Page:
The 9/11 Memorial monument of the Diocese of Rockville Centre's Catholic Cemeteries was built to remember those who lost their lives during the September 11, 2001 tragedy. In addition, the monument is meant to honor the many individuals who came to the aid of others in need, during and after the tragedy.
There were two kinds of sacrifice during the 9/11 tragedy: the sacrifice of the innocent and the sacrifice of oneself for others. Those who died in the 9/11 tragedy were innocent victims of political fanaticism. The hateful, unjust acts of the terrorists exemplify self-absorbed human beings at their worst. Conversely, the firefighters, EMS workers, police, fellow victims and countless individuals who helped others, often sacrificing their own lives, exemplify human beings at their best. The tragedy was a juxtaposition of the worst and the best of the human race; the worst hatred next to the greatest love.
The most profound symbol of the juxtaposition of these two kinds of sacrifice is the Pieta. Jesus, the Prince of Peace, the innocent lamb was cruelly sacrificed. However, the Pieta reflects not only this tragedy, but Christ’s great love and self sacrifice for all of humanity: the worst hatred next to the greatest love.
As we enter the second decade since the tragedy that occurred on September 11, 2001, it has been the intention of the Catholic Cemeteries of the Diocese of Rockville Centre to erect a memorial to call to mind the event that will be forever etched in our memory and will remain a part of our national psyche. Since that day, we have worked to provide a place in one of our local Catholic cemeteries for a setting where the names of those who died would be memorialized and where their families could come for remembrance and meditation. As one people in Christ’s body, whose membership does not expire with death, we hope our cemeteries provide a place to renew faith and affirm hope in the resurrection and the eternal mercy of God.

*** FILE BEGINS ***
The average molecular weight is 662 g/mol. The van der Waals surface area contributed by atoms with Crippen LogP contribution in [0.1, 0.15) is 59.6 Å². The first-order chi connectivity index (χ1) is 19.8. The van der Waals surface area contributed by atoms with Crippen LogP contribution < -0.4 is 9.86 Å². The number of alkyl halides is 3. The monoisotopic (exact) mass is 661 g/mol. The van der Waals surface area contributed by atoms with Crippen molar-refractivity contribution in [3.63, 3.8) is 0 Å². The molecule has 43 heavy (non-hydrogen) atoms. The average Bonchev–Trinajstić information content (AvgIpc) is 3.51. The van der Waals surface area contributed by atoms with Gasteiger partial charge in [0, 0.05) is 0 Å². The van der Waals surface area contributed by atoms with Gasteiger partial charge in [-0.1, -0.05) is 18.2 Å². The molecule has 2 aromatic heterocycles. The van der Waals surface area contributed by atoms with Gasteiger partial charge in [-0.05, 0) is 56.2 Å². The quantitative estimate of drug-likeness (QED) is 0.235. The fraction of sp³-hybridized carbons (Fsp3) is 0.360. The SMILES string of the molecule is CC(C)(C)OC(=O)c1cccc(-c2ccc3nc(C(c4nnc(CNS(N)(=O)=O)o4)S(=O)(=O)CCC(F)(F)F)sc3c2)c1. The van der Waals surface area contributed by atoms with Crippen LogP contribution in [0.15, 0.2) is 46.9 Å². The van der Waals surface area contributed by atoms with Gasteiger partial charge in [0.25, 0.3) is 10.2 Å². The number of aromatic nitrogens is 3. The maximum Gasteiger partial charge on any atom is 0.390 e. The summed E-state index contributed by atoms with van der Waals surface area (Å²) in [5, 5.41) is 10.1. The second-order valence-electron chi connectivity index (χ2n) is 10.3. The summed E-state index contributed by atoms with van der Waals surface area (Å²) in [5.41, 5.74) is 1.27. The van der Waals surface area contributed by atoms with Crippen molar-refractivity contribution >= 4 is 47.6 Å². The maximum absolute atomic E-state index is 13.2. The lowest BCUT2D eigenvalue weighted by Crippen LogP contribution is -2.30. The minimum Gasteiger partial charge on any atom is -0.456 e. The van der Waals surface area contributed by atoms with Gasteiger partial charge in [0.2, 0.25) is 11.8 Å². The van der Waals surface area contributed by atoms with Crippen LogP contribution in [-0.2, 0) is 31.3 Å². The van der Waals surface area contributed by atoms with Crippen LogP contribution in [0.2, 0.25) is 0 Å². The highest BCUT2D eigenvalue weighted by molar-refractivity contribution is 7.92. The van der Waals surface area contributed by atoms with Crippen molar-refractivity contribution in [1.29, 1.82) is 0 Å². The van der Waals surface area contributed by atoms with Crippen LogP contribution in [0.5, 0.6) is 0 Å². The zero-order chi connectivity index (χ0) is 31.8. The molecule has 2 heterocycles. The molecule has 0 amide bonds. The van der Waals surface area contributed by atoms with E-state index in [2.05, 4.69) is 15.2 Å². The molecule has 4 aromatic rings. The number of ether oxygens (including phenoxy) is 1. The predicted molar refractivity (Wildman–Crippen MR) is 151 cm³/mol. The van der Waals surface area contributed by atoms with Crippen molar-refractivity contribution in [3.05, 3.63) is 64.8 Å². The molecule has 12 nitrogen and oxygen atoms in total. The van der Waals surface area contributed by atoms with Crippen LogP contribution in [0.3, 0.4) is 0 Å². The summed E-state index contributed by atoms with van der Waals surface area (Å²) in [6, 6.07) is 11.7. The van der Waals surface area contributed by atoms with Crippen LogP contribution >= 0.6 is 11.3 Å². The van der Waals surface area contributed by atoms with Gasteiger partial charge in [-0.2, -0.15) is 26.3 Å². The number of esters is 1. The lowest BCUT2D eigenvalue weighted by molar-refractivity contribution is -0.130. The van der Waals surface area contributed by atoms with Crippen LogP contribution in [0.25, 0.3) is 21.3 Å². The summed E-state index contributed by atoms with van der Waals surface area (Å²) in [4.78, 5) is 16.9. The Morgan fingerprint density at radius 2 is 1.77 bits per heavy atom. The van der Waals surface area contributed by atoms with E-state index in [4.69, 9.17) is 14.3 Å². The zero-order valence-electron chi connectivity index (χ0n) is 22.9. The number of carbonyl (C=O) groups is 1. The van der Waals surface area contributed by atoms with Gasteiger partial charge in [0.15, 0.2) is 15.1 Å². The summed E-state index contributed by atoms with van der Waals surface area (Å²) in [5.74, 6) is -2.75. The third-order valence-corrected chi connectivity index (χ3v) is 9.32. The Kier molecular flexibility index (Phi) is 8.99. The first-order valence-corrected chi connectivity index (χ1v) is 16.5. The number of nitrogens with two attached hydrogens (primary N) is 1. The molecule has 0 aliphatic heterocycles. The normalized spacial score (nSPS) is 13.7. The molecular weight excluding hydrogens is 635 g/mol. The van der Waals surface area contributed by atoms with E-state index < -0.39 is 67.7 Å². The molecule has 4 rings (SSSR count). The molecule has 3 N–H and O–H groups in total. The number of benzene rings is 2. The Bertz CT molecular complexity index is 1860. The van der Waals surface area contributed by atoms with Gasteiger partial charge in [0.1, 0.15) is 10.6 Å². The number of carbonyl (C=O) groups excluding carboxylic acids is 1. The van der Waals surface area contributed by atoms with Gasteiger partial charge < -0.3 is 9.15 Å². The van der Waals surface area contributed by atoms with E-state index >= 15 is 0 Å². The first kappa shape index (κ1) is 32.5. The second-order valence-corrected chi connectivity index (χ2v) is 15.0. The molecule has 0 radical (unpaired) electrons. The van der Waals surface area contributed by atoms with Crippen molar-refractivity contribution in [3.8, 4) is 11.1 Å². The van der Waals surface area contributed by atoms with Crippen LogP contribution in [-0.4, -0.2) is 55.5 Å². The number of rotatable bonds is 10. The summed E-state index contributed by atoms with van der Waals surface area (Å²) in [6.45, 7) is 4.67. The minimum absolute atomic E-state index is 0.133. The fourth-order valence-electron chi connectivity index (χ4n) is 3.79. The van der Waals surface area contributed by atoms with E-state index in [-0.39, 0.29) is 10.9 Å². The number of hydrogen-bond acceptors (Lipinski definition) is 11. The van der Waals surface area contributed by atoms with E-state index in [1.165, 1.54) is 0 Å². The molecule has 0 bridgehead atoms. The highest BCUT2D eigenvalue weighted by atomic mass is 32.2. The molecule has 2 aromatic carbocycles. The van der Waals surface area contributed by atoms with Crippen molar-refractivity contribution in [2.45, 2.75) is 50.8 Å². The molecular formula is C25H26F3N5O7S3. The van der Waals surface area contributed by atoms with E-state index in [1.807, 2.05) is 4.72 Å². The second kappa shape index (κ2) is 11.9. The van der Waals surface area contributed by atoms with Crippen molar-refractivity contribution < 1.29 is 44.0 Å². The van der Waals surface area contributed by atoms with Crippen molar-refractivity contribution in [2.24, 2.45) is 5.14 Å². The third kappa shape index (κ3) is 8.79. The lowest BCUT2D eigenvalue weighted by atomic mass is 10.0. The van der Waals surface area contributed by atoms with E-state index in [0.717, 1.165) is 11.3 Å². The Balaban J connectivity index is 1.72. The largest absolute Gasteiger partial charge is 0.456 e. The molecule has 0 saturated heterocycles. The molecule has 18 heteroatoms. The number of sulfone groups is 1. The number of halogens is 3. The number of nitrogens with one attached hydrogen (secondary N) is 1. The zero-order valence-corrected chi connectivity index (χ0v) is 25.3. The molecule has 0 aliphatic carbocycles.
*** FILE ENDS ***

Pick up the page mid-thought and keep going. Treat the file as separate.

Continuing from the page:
The memorial erected in 2004 in the small section of land (known as Section 29) that had been set aside for the victims in the Cemetery of the Holy Rood in Westbury. The central feature of the memorial is a bronze replica of Michelangelo’s Pieta.
As a background for the statue, there is a large eight-foot wide by twelve-foot high cruciform shape of black granite. On this we have and continue to inscribe the names and occupations of those who died on September 11th as requested by their family. (This has been done at no cost to the families, but will require the permission of the next of kin.) The inscription of the names on a massive piece of black granite is a powerful image of lasting memorialization. The cross, centered as the monument, reminds us that God was present in the midst of the crisis. It invites us to look carefully in order to see the ever present God. These two structures are joined together in a stone-paved plaza, uniting the memory of those who died with the redemptive death of the Savior Lord. It also provides a place of peace, meditation and consolation to all families. The shrine is a fitting and sacred memorial to those who perished and is seen as a place of solace and hope for the families they left behind.
9/11 Memorial Booklet (updated 9/2011) Dedication Booklet (2004)